The good thing about Egypt’s 25 January Revolution, though, despite the general persistence of the status quo, is that the old legal clause which killed street theatre before it could even start — the article of the Emergency Law forbidding the ‘public congregation’ of more than 5 people — has been, for all practical purposes, abolished. The public uprisings on 25 January 2011 blasted through the ‘public congregation’ barrier and, in addition, spawned a great deal of impromptu performance art. This quickly gave way to a new genre — quasi-documentary, quasi-verbatim theatre, quasi-stand-up, performed by artists/activists all over Egypt, but mainly in Tahrir and other areas of Cairo. The performances were held for the most part in public squares during the big demonstrations leading up to Mubarak’s ousting; other venues were alternative spaces such as the courtyards or gardens of historical homes. Prominent among these performances were Hany Abdel-Nasser’s comedy-musical political cabaret Pages from the Memory of the Square, Dalia Basiouny’s Tales from Tahrir, Abeer Ali’s John Doe, Hamada Shusha’s An Evening with the Revolution, Amr Qabeel’s Tales of a Square, and Mohamed Abdel-Fattah’s Haala Group who were active in Tahrir, both demonstrating and performing. Rawabet Gallery also hosted two evenings of personal testimonies by artists who took part in the demonstrations and were subjected to arrest and torture at the hands of the military police in the cellars of the Egyptian Museum, under the title No Time for Art, compiled by Laila Soliman.
It wasn’t long before the state theatre, true to form, jumped on the bandwagon. Forget any governmental theatre ‘celebrating’ the ‘Revolution, like Abdel-Moneim Kamel’s Pyramids and the Revolution (Cairo Opera House) and Mohamed el-Gheiti’s Roses of the Garden (State Theatre Organization), it’s all cheap, embarrassing trading on recent events, the fat cats of the ancien regime paying lip-service to change while milking a few last pounds out of the government’s coffers. (The author of the latter committed a horrendous faux-pas by inviting the families of the young people killed in Tahrir to the show, while prominently displaying their photographs and re-enacting their deaths on stage. Every day, according to the theatre’s artistic director, the auditorium was filled with screams and wails of anguish. The venue for this travesty? The Comedy Theatre. Fate, it seems, has a sense of humor.)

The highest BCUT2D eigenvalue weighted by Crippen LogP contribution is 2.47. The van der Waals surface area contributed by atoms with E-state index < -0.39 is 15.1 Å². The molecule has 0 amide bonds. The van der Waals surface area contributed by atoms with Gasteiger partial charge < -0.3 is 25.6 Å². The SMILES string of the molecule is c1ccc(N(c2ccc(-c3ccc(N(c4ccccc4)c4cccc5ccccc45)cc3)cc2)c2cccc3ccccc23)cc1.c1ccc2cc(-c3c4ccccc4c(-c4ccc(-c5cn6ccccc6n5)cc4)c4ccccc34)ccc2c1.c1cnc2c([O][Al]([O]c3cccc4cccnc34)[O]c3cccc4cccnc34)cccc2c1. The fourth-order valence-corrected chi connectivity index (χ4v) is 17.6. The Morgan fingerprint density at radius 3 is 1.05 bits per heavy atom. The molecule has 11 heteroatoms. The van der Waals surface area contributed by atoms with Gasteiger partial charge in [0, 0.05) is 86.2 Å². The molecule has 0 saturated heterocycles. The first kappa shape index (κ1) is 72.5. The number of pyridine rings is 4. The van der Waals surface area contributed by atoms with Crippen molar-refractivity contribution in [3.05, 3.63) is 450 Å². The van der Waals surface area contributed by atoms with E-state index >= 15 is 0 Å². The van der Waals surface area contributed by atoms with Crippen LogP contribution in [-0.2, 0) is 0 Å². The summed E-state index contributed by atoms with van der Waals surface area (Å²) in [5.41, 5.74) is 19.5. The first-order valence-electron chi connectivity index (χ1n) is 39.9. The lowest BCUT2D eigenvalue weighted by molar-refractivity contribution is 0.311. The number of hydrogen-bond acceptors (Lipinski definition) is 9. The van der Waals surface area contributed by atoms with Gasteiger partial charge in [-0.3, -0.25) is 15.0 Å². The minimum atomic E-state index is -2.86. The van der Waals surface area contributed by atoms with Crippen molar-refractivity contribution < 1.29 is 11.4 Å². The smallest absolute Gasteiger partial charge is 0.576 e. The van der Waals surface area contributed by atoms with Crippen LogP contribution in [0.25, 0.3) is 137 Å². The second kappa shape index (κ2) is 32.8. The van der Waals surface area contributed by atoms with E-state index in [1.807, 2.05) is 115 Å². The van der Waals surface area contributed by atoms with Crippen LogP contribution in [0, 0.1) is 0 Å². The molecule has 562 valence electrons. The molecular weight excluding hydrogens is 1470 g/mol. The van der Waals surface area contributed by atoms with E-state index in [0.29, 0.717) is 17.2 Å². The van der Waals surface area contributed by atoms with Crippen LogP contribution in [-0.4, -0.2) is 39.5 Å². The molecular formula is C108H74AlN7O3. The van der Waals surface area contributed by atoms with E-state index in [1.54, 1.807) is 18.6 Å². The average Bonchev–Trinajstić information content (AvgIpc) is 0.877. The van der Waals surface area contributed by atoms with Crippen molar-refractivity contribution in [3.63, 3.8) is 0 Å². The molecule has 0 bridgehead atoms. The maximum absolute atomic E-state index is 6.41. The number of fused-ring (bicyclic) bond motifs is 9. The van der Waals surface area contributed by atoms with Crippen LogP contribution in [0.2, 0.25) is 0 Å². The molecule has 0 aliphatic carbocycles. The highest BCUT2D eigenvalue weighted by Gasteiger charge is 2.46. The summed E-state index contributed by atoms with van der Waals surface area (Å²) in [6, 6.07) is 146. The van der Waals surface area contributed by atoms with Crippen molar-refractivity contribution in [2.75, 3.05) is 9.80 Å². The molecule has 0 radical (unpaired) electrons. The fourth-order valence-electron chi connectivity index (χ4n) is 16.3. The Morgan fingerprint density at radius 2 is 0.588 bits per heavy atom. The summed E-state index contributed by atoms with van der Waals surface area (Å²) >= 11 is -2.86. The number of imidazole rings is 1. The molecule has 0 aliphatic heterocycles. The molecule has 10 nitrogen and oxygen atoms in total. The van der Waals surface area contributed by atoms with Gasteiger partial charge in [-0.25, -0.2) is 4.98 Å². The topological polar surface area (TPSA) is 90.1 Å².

As of this article, two years after the Revolution, now hijacked by the Military Council and the Islamists, a mood of disillusionment seems to have set in. This was palpable in many performances, the last of which was Isis Mon Amour, which clearly stated through the General-For-All-Time that “We are still masters of the stage; we’ve just replaced the actors”, replacing one totalitarian rule with another. The lack of any real impetus for change or any agenda on the part of anyone currently in power to improve the conditions of people working in the theatre means that, Revolution or no, the fate of Egyptian theatre still hangs in the balance.